A year ago I commented on "The Disappearing Book Review - Offline" (see here). I said then that "a high turnover rate is business as usual on the Internet. Whatever is lost, more good things are on the way."

Let's hope so.


February 24/04: Blogging

In a comment on the Arts Journal Weblog "About Last Night", Terry Teachout (if that is his real name) suggests some rules for the Internet's literary blogs. In particular he would like all bloggers to give credit to other blogsources for borrowed links.

Mr. Teachout is new to the Internet, so he can be forgiven for spouting off about things he doesn't really understand. Just a couple of pointers:

(1) There is no such thing as a "blogosphere", understood as a "community" with  "members" and rules. And it's a damn good thing too.

(2) Repeat after me: Blogsources do not have any proprietary right to the stories they link to. Therefore, you cannot "poach" a link.

Goodreports.net is not a blog. I link to a daily news story and I give no credit to anyone for where I got the link (though I do have the names of some sources on my main page). That's because (a) it's not their story, and (b) I have no interest whatsoever in what's "good for everybody in the blogosphere."

In general, I like the blogs. I began the 2003 Year-in-Review Panel by saying this:

"One of the things that impressed me most in 2003 was the continuing development of a real literary culture online. So far the Internet is behaving more like a print medium than like television, which seems to make it especially attractive to writers and readers.

We all know about the shrinking (or disappearing) book review sections in daily newspapers, but I think a lot of that interest is hopping online. And it is making the leap with a style, intelligence, and depth of reporting that the mainstream media gave up on long ago (at least with regard to books). When I go trolling the blogs for book news and commentary Iím amazed at the wealth of material out there. And best of all, the majority of it is refreshingly independent."

What I was happy about, and what I'm still happy about, is the development of a literary culture. That is, the criticism and literary journalism available online that the blogs link to. In turn, a good literary blog, in my opinion, is one that is grounded in actual book stuff. BookSlut is not, primarily, a blog - it is an online literary magazine with reviews, interviews, and essays. The Complete Review's blog, the Literary Saloon, was only launched a couple of years after the Review had been online, publishing in-depth essays, reviews, and book industry reportage. When I go to BookNinja it's not just to read the links.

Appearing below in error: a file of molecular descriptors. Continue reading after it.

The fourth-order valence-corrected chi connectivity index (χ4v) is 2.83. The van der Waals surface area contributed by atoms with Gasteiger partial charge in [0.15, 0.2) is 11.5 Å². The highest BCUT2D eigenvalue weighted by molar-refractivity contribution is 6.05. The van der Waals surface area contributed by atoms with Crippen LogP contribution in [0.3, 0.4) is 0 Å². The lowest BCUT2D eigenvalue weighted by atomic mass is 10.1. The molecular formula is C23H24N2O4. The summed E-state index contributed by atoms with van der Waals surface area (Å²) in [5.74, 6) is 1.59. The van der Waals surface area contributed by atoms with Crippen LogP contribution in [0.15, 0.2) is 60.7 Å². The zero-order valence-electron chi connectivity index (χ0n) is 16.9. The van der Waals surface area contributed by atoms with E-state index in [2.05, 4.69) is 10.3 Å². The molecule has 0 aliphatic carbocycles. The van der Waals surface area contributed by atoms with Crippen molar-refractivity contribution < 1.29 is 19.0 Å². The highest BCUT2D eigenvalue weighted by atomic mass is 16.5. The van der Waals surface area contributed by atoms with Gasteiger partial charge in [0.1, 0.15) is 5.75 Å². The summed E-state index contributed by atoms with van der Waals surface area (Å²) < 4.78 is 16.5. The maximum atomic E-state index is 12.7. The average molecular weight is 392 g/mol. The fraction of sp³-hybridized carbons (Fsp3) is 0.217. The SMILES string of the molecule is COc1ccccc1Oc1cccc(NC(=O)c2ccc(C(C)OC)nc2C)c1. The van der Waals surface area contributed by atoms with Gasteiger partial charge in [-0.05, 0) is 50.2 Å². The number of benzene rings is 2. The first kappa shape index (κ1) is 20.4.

Blogs serve a purpose. But anyone who thinks that it's the links that are important to the growth and development of an online literary culture is spending way too much time studying their traffic reports and not enough time reading books.


February 16/04: Exposed!

A glitch at Amazon.ca last week inadvertently revealed the true identity of the writers of some anonymous "customer" reviews. In some cases the reviewers turned out to be the authors themselves, or close friends. According to a report in the Observer, "The gremlins that bedevilled Amazon all week laid bare how writers can exploit the web to praise their friends, rubbish their rivals and even champion themselves in the hope of shifting extra copies. The humiliation ended only after outed reviewers ordered Amazon to fix it."

I should say off the top that I like Amazon's "customer reviews". They aren't always very well written, knowledgeable, or otherwise helpful, but they sometimes turn into entertaining message boards for opinionated, bookish types. Of course the comments posted have to be taken with a grain of salt. There's nothing new in authors, anonymously or otherwise, taking an interest in promoting and/or defending their own work. Amazon has had trouble with this before. And remember Caleb Carr?

Well, let's stop and give some credit to Caleb (if you're wondering what I'm talking about, see here). He stood up for himself, and took a lot of heat for it. Compare his public stand to that of . . . "A customer from St. Louis, MO." writing in to defend The Effect of Living Backward by Heidi Julavits.

Headed "The Truth", this review begins "Readers beware." Beware what? Beware the bad customer reviews given the book (allegedly) by members of the Underground Literary Alliance (the ULA has denied the charge). According to St. Louis it seems the ULA has a grudge against Ms. Julavits because she is the co-editor of The Believer, a magazine that ran an "unflattering article" on them. ("Unflattering" is good. One hopes the article wasn't snarky! But of course snark is only something other people do.)

The truthful customer from St. Louis dismisses the ULA as a pair of bitter losers and concludes by saying that The Effect of Living Backward is "one of the best books of the year."

So far, so good. If the negative reviews are just literary politics, I want to know (though I might have figured it out for myself). But what about the customer from St. Louis? As of last week, visitors to Amazon.ca found out that he was none other than "David K. Eggers", fellow Believer and good friend of Heidi Julavits.

"I've done that one or two times before," Mr. Eggers remarked, "when I like a book [by a friend?] and the reviews on Amazon seem bizarre. In this case I just tried to bring back some balance."

Balance. Maybe. But was it the Truth?

Readers beware.